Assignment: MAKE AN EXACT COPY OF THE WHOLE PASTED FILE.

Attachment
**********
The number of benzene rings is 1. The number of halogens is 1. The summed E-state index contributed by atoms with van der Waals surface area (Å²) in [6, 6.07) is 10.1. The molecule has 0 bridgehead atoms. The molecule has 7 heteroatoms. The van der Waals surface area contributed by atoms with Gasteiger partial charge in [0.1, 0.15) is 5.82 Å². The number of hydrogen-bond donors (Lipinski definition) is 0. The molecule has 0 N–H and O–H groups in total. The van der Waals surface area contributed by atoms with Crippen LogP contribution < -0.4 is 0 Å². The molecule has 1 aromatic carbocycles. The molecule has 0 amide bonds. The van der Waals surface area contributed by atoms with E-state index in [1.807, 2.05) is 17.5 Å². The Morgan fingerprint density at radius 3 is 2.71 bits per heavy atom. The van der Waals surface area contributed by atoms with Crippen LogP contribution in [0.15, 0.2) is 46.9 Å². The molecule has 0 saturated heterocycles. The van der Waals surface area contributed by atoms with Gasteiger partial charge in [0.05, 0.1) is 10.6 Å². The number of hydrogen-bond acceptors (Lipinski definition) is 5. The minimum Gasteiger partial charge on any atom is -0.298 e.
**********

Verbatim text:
The number of benzene rings is 1. The number of halogens is 1. The summed E-state index contributed by atoms with van der Waals surface area (Å²) in [6, 6.07) is 10.1. The molecule has 0 bridgehead atoms. The molecule has 7 heteroatoms. The van der Waals surface area contributed by atoms with Gasteiger partial charge in [0.1, 0.15) is 5.82 Å². The number of hydrogen-bond donors (Lipinski definition) is 0. The molecule has 0 N–H and O–H groups in total. The van der Waals surface area contributed by atoms with Crippen LogP contribution < -0.4 is 0 Å². The molecule has 1 aromatic carbocycles. The molecule has 0 amide bonds. The van der Waals surface area contributed by atoms with E-state index in [1.807, 2.05) is 17.5 Å². The Morgan fingerprint density at radius 3 is 2.71 bits per heavy atom. The van der Waals surface area contributed by atoms with Crippen LogP contribution in [0.15, 0.2) is 46.9 Å². The molecule has 0 saturated heterocycles. The van der Waals surface area contributed by atoms with Gasteiger partial charge in [0.05, 0.1) is 10.6 Å². The number of hydrogen-bond acceptors (Lipinski definition) is 5. The minimum Gasteiger partial charge on any atom is -0.298 e.